VC see anywhere from 1,000 to 2,000 companies a year — and invest in 2-3 of them. In order to break through the noise, find a way to get introduced. LinkedIn is one source. For seed investors, try AngelList and incubators.
And do your due diligence. The relationship between VCs and their portfolio companies is similar to marriage, with at least one big difference: the lifespan of an average VC deal is nine to ten years. That’s versus seven years for the average U.S. marriage.
Think of the vetting process during your pitch as similar to being out on a first date. VCs will be scrutinizing your composure and assessing how well you think on your feet. Expect some give and take: for Sean, “intentional interruption is a good test to see how people react.”
As we’ve covered in earlier posts, creating a financial model with at least three years of financial projections shows that you’ve thought through your financials and understand your business model. For Sean, five years is the right time horizon. Models that show only one year of projections just don’t fly. That doesn’t mean that investors will believe your projections; “we know it’s not a real number” but your longer-term forecasts (3-5 years out) allow you to “sell some sizzle.” Just make sure your near and intermediate term ones (years 1-2) also have “some steak.” The whole process of doing the work and explaining your assumptions shows you’ve thought about the business model.
- Be personable.
- Be yourself.
- Don’t jump the gun on valuation — “We’ll let the market set the price” is a good answer to give if you’re asked.
- Don’t expect feedback at the end of the meeting, but do ask for it.
- Don’t join the “race to the bottom” by skipping financials in your pitch deck — particularly after seed stage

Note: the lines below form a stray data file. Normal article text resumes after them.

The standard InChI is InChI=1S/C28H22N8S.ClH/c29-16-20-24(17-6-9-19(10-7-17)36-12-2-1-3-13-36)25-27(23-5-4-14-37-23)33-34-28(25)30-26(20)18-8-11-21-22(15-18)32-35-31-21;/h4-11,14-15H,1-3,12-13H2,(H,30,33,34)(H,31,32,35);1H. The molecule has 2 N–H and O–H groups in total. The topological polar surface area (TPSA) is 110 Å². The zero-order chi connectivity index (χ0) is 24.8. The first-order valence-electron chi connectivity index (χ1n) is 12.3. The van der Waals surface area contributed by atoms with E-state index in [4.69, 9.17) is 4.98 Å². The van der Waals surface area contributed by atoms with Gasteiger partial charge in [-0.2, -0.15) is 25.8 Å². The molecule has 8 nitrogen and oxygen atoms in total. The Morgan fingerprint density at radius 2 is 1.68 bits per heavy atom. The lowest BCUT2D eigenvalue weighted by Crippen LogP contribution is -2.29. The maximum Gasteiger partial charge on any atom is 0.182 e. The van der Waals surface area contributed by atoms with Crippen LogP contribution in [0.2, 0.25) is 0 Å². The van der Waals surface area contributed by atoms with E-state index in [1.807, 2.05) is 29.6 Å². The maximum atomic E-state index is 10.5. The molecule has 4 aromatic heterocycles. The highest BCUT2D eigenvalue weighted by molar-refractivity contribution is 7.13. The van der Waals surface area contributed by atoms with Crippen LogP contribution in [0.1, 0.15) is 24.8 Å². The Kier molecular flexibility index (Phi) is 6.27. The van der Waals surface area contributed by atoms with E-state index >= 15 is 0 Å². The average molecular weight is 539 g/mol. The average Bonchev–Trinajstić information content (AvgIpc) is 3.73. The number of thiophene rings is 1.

Reading the (VC) tea leaves
Anything besides a signed (and ultimately funded) term sheet is a “no.” That’s not to say you should expect to clinch a deal on the basis of one meeting. But at some point, if you find yourself getting requests for more information or being told “let us know when you find a lead investor,” the answer is “no.” On the other hand, if the VCs you’re meeting with are discussing valuation, that is a good signal.
Finally, manage the relationship. Follow up and make sure you stay on investors’ radar. Also keep in mind that a first pitch meeting is a lot like being on an interview or a first date. Don’t burn your bridges. Even a “no” from the person you’re sitting in front of might lead to introductions to other potential investors who are a better fit. Or even a “yes” eventually. Sean’s fund invested in Pandora’s Series A round after first saying “no” 3 times.
Deborah Adeyanju is Content Strategist & Social Media Manager at Early Growth Financial Services (EGFS), an outsourced financial services firm that provides small to mid-sized companies with day-to-day accounting, strategic finance, CFO, tax, and valuation services and support. Prior to joining EGFS, Deborah spent more than a decade as an investment analyst and portfolio manager with leading financial institutions in New York, London, and Paris. Deborah is also a Chartered Financial Analyst (CFA) charterholder.